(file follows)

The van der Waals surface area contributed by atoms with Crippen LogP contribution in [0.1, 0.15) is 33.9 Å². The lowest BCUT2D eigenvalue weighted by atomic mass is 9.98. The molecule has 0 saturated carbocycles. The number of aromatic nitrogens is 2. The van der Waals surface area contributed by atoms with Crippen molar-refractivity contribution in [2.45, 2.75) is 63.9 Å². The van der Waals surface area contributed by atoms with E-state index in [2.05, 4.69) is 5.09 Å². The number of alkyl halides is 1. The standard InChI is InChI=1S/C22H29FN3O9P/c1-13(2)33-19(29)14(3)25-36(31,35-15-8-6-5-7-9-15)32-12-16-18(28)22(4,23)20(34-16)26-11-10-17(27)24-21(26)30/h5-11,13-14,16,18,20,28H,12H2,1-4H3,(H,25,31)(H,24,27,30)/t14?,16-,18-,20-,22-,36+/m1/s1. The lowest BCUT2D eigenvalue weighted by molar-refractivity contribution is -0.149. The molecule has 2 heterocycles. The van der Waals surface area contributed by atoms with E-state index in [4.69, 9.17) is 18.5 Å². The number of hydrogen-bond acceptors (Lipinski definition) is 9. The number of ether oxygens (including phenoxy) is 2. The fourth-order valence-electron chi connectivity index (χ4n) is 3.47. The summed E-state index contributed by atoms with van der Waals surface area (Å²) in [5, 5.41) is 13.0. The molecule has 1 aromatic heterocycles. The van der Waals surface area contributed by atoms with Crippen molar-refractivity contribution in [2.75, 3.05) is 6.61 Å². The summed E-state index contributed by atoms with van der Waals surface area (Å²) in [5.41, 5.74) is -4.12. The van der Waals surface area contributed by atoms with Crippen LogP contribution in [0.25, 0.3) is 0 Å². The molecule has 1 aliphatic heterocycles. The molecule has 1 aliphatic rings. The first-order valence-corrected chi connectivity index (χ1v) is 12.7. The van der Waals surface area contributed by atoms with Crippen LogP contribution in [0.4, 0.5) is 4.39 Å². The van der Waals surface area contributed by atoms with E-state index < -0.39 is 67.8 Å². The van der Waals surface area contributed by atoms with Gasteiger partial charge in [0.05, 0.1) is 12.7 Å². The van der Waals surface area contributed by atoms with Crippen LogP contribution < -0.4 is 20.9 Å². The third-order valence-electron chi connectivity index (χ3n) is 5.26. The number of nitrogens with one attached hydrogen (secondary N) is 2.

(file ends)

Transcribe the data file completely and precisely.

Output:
The van der Waals surface area contributed by atoms with Crippen LogP contribution in [0.1, 0.15) is 33.9 Å². The lowest BCUT2D eigenvalue weighted by atomic mass is 9.98. The molecule has 0 saturated carbocycles. The number of aromatic nitrogens is 2. The van der Waals surface area contributed by atoms with Crippen molar-refractivity contribution in [2.45, 2.75) is 63.9 Å². The van der Waals surface area contributed by atoms with E-state index in [2.05, 4.69) is 5.09 Å². The number of alkyl halides is 1. The standard InChI is InChI=1S/C22H29FN3O9P/c1-13(2)33-19(29)14(3)25-36(31,35-15-8-6-5-7-9-15)32-12-16-18(28)22(4,23)20(34-16)26-11-10-17(27)24-21(26)30/h5-11,13-14,16,18,20,28H,12H2,1-4H3,(H,25,31)(H,24,27,30)/t14?,16-,18-,20-,22-,36+/m1/s1. The lowest BCUT2D eigenvalue weighted by molar-refractivity contribution is -0.149. The molecule has 2 heterocycles. The van der Waals surface area contributed by atoms with E-state index in [4.69, 9.17) is 18.5 Å². The number of hydrogen-bond acceptors (Lipinski definition) is 9. The number of ether oxygens (including phenoxy) is 2. The fourth-order valence-electron chi connectivity index (χ4n) is 3.47. The summed E-state index contributed by atoms with van der Waals surface area (Å²) in [5, 5.41) is 13.0. The molecule has 1 aromatic heterocycles. The van der Waals surface area contributed by atoms with Crippen molar-refractivity contribution in [2.75, 3.05) is 6.61 Å². The summed E-state index contributed by atoms with van der Waals surface area (Å²) in [5.41, 5.74) is -4.12. The van der Waals surface area contributed by atoms with Crippen LogP contribution in [0.25, 0.3) is 0 Å². The molecule has 1 aliphatic heterocycles. The molecule has 1 aliphatic rings. The first-order valence-corrected chi connectivity index (χ1v) is 12.7. The van der Waals surface area contributed by atoms with Crippen LogP contribution in [0.4, 0.5) is 4.39 Å². The van der Waals surface area contributed by atoms with E-state index < -0.39 is 67.8 Å². The van der Waals surface area contributed by atoms with Gasteiger partial charge in [0.05, 0.1) is 12.7 Å². The van der Waals surface area contributed by atoms with Crippen LogP contribution < -0.4 is 20.9 Å². The third-order valence-electron chi connectivity index (χ3n) is 5.26. The number of nitrogens with one attached hydrogen (secondary N) is 2.